Last week the Ford government reconvened the Ontario legislature and announced its fall legislative agenda, a plan for “growth, renewal and long-term recovery”.
The top priority cited was health preparedness, but there was also a focus on job creation, skills training, attracting investment, strengthening communities and fortifying the front lines of the health care system – all commendable and necessary objectives. In the intervening week, however, the rather sudden increase in recorded cases of COVID-19 has effectively wiped most other priorities off the table for the time being.
Although it is still early days, it does seem that the dreaded second wave of the virus is underway. This is likely due to a number of factors, not all of which can be influenced by government or precautions taken by businesses and individuals. For one, the weather has cooled rather abruptly after a hot summer, and viruses are known to prefer cooler temperatures.
Secondly, school has started, and although it doesn’t appear that many students have exhibited symptoms of the virus, the fact that school has begun necessitates mingling of parents, teachers and others that wouldn’t have been happening previously. But so far, the most obvious source of increased viral risk seems to be large gatherings being held with little in the way of safe practices taking place, mostly among individuals in the 20-40 year age group. Premier Ford has responded to this by decreasing the permissible size of gatherings from the previous 50 indoors and 100 outdoors to 10 and 25 respectively.
Recent Ontario COVID-19 case numbers in the province have exceeded 400 on several recent days, after having fallen to less than 100 daily fairly consistently in previous weeks. What is interesting is that, so far, the jump in case numbers has not been proportionally reflected in hospitalizations or deaths. Although that may change, some medical experts are speculating that because of fairly widespread mask use, the fact that most people are being cautious and other possible reasons, the so-called “case fatality ratio” (the number of deaths as a proportion of confirmed cases of the virus) has dropped significantly since the pandemic began.
Part of this is undoubtedly attributable to medical professionals having learned how to better cope with the virus, and also that current statistics show the majority of infections are happening in younger age groups, who are less likely to become seriously ill or die from the virus. Many of the early deaths took place among the elderly in long term care facilities, which are now much better prepared to deal with infections. There has also been some discussion that widespread mask wearing has led to people who do become infected being exposed to a lesser quantity of the virus, and having a milder bout of COVID-19 as a result.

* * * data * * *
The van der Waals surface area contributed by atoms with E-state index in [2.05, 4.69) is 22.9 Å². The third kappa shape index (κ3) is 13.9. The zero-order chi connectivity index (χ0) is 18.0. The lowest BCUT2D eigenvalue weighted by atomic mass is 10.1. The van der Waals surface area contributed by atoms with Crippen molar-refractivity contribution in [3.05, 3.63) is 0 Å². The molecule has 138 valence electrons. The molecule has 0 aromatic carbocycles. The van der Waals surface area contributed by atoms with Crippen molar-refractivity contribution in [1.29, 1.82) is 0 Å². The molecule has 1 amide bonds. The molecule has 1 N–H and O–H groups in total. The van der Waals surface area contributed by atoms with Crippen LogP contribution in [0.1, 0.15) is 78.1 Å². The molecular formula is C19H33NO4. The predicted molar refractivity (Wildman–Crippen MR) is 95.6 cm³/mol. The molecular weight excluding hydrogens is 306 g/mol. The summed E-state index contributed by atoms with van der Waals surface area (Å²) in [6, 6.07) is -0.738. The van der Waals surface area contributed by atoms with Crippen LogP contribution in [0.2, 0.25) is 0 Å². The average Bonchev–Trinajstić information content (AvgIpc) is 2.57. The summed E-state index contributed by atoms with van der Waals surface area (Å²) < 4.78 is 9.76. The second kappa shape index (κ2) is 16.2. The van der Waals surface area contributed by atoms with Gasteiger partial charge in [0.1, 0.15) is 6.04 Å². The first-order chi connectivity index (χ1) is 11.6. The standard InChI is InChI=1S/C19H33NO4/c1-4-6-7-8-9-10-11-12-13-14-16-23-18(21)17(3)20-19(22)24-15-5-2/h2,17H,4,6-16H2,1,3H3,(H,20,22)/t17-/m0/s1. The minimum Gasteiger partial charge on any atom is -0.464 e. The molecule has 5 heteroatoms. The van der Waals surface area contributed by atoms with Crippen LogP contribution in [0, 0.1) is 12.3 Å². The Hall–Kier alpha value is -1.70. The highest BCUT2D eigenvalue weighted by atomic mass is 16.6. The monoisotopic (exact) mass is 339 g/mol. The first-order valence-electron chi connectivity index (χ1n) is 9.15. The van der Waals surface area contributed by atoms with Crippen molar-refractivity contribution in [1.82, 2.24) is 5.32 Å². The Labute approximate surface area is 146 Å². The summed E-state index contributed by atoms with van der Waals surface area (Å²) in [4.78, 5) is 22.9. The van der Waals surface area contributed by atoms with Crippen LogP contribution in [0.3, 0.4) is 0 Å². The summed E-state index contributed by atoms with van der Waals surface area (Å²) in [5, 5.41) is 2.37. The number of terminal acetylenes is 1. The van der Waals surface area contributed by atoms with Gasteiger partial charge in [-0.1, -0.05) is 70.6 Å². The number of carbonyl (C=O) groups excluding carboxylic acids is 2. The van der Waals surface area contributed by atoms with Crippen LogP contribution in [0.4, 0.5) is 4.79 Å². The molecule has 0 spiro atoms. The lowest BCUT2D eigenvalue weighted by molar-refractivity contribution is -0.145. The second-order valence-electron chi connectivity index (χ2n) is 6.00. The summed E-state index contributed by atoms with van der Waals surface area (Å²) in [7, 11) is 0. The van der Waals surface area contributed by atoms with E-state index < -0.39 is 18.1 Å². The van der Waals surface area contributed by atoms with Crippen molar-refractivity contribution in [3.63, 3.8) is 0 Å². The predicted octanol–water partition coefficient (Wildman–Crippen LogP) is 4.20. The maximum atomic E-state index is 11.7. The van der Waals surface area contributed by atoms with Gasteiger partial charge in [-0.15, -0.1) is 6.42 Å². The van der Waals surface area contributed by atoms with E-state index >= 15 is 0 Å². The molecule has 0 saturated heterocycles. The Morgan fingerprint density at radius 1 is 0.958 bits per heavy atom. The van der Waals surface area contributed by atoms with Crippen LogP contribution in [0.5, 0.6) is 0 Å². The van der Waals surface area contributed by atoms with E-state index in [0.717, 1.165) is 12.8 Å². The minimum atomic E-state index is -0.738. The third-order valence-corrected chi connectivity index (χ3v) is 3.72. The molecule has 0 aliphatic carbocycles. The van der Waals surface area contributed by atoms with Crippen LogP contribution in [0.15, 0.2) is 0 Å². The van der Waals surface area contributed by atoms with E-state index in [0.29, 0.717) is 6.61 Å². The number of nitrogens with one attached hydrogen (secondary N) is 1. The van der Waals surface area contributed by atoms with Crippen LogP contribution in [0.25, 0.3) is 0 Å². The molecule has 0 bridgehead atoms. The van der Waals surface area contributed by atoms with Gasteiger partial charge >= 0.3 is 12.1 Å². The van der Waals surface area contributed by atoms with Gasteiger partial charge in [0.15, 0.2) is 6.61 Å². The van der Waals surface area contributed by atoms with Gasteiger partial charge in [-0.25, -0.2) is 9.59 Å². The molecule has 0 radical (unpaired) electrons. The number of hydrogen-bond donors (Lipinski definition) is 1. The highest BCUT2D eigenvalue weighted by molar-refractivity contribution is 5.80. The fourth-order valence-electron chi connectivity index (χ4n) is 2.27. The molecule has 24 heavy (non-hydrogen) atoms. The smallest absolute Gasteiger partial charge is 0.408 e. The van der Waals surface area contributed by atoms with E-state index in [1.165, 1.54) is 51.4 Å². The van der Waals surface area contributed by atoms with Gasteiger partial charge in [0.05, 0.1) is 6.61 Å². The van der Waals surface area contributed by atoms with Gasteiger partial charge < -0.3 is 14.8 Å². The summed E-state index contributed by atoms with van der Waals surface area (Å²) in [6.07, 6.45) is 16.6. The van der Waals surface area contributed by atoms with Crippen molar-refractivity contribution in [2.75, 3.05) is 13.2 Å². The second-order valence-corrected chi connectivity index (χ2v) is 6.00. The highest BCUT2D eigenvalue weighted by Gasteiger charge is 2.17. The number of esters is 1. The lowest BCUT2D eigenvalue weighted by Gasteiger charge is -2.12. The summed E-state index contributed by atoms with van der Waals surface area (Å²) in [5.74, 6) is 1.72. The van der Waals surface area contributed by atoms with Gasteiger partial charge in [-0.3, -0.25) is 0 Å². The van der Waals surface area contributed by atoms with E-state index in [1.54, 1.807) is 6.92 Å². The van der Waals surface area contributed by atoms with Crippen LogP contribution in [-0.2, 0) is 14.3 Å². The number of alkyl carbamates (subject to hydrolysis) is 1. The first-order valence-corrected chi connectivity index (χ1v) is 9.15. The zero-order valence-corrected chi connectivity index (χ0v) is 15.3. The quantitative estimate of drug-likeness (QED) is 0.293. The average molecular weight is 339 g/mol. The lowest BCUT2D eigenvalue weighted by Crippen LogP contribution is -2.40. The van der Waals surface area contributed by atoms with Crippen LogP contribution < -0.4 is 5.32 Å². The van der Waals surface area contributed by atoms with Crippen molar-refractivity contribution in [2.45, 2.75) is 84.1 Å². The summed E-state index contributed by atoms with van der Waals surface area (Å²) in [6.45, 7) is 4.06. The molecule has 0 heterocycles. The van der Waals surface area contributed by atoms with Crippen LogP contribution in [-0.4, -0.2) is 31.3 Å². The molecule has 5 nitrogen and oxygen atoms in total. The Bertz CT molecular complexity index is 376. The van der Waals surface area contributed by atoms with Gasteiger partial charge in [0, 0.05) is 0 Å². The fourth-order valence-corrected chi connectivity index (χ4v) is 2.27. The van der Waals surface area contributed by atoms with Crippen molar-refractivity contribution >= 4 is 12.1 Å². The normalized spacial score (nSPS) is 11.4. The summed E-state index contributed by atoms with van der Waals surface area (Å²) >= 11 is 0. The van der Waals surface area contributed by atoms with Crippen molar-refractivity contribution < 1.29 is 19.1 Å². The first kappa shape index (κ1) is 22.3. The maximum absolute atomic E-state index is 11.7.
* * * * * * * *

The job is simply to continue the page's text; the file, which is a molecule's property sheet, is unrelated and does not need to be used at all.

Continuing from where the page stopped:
Testing has also been ramped up, with Ontario recording a record number of tests this past Sunday – over 40,000 in one day. That being said, long line-ups for tests have unfortunately become the norm. To allow for even more testing and deal with line-ups, the government also made a welcome announcement that pharmacies will be enabled to help with testing, which likely should have taken place some time ago. Not surprisingly, a union representing some hospital workers expressed concern over this, a typical negative response from the always-unhelpful public sector unions to what should be viewed as a positive development.
It is worth noting that virus incidence has begun to increase in other provinces and countries as well, so this is not an Ontario-specific phenomenon. For example Quebec, which has from the outset of the pandemic been the most affected province by far, is also exhibiting sharply increased numbers in excess of those in Ontario, despite having about 60 per cent of Ontario’s population. Although a dreaded second wave was long predicted, it is troubling to see it apparently starting to happen.
Hopefully, after a period when many people likely thought the risk was behind them or at least much reduced, this will provide enough of a scare factor to increase compliance with Covid-19 health precautions. Just in time for Halloween.
Catherine Swift is currently President and CEO of Working Canadians (www.workingcanadians.ca. Prior to that, Catherine Swift had been with the Canadian Federation of Independent Business since September 1987, initially as Chief Economist. She became Chair in June 1999 after being named Chief Executive Officer in July 1997 and President in May of 1995. Her various responsibilities included coordinating policy issues at federal, provincial and municipal levels of government, representing CFIB with politicians, government, business, media and other groups.
Ms. Swift has worked with the federal government in Ottawa holding several positions with the Departments of Consumer and Corporate Affairs, Industry and Communications. Her areas of specialization included corporate and industrial analysis and international trade. Catherine Swift has a MA in Economics.
She has published numerous articles in journals, magazines and other media on such small business issues as free trade, finance, entrepreneurship and women small business owners. Ms. Swift is a Past President of the Empire Club of Canada, a former Director of the C.D. Howe Institute and past President of the International Small Business Congress. She was cited in 2003 and again in 2012 as one of the top 100 most powerful women in Canada by the Women’s Executive Network.